Carll has been lauded for his wordplay and storytelling, both of which are in full view regardless of the subject.

"Jesus and Elvis," written with Moorer and Matraca Berg, is based on a story that may not be true. He said there's a bar in Austin where they leave up the Christmas lights year-round. They were told the owner promised her son that she would keep them up until he came from Vietnam. Their lyrics set a vivid scene through details like the velvet paintings alluded to in the title.

Not long after they wrote it, it caught the ear of country superstar Kenny Chesney.

"He liked it, and wanted to cut it, and I didn't want to get in the way of that," he said. It was released on his 2016 album, "Cosmic Hallelujah."

He admires Chesney's version, and for "What It Is" they tried to cultivate a different sound. For instance, there's a brief, shuffling interlude with horns that conjure images of a half-empty dance floor.

"To me, it feels like you're in the bar and there's these different chapters to the story."

Moorer brought ideas like horns, and the tasteful use of strings on "Be  There."

Lyrically, "What It Is," stays true to his prior work. It's stocked with lyrics that feel like they could be old aphorisms or sayings.

"I'm always looking for that in language, those things that feel universal. And sometimes they're just out there. People say things in conversation or you hear stuff that is close to that, and you kind of tweak it and make it something that feels like it's been around forever, and there's some times where I just make s--- up," he said.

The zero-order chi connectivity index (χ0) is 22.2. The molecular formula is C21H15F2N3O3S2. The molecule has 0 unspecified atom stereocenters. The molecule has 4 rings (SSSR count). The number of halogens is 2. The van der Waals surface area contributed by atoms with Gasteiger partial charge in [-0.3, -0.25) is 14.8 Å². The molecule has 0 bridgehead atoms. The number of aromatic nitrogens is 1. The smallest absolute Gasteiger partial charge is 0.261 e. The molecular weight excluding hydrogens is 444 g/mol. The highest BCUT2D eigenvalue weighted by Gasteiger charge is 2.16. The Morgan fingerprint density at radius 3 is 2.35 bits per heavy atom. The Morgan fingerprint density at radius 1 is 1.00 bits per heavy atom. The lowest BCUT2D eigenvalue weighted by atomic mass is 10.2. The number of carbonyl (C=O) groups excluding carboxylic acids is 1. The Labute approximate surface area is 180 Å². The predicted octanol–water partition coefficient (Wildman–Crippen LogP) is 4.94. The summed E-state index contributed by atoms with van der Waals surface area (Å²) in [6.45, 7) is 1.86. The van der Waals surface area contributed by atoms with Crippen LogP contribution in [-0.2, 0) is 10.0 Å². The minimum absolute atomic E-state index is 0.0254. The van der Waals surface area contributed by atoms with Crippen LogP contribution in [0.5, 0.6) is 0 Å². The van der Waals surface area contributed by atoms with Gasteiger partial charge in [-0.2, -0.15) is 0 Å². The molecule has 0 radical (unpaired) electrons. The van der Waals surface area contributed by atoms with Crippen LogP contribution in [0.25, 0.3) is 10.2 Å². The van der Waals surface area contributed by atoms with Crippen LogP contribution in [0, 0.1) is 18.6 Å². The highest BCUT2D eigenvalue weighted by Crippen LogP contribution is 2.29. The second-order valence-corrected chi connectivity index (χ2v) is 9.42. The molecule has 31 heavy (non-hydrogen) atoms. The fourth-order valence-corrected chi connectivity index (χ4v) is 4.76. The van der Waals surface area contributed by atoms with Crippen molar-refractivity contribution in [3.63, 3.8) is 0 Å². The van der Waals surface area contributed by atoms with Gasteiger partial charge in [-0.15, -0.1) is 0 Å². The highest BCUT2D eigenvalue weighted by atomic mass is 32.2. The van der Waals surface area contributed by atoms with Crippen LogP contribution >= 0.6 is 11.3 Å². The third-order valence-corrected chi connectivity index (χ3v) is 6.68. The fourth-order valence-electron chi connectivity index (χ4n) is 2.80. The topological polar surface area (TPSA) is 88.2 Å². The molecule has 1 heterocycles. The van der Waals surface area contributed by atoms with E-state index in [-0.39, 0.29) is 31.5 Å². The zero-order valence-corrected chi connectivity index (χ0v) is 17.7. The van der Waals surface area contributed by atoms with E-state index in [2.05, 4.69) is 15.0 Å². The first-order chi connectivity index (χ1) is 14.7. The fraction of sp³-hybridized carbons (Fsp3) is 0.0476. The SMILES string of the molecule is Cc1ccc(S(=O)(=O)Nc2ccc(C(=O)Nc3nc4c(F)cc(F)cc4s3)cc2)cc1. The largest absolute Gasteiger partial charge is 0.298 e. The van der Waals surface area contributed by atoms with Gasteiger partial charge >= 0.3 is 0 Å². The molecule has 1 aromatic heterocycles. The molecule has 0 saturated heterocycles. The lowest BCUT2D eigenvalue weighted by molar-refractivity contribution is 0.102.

As an example, "If I May Be So Bold" has a line that goes, "Some men do the conquering and some men do the wheel."

"It doesn't mean anything, but it felt like it did, and sometimes that's more important than the actual meaning," he said. What matters is that the listener searches for one.

"I like that trick as a writer. I've got a line on a song from years ago that is, 'She's pretty as a plate,' and I don't remember why I wrote that, it just felt right to me. I don't think I've ever heard anybody say that, but it's a line that I have people constantly coming up to me and quoting because they connect with it," he said.


If he was pressed to pick the phrase apart for a literal meaning, it wouldn't go anywhere.

"In song, there's a freedom to do that, and to write things that just feel like they're in the air," he said.

And if pressed to describe his work, Carll said he calls himself a songwriter, with roots in country, folk and rock.

That's a songwriter first. The tunes on "What It Is" are notably airtight and compact, with only one edging toward the 4-minute mark.

"If there's anything I'm constantly trying to do, it's figure out how to pack the same emotional punch into a shorter form and get better at that, and being able to tell the same thing, and express the same emotion in 10 words that I could in a hundred," he said.

"I think that there's a real skill in being able to minimize that. It's like Picasso had the series of drawings where he never took his pen off the paper, and it's the three lines, and in the songwriting form, I think brevity is a good thing," he said.

Farther down the line, he's thinking of an acoustic EP, and perhaps a full honky-tonk record.

"I'm having fun exploring different styles and different subjects to write about, and I'm just kind of going where that leads me right now," he said.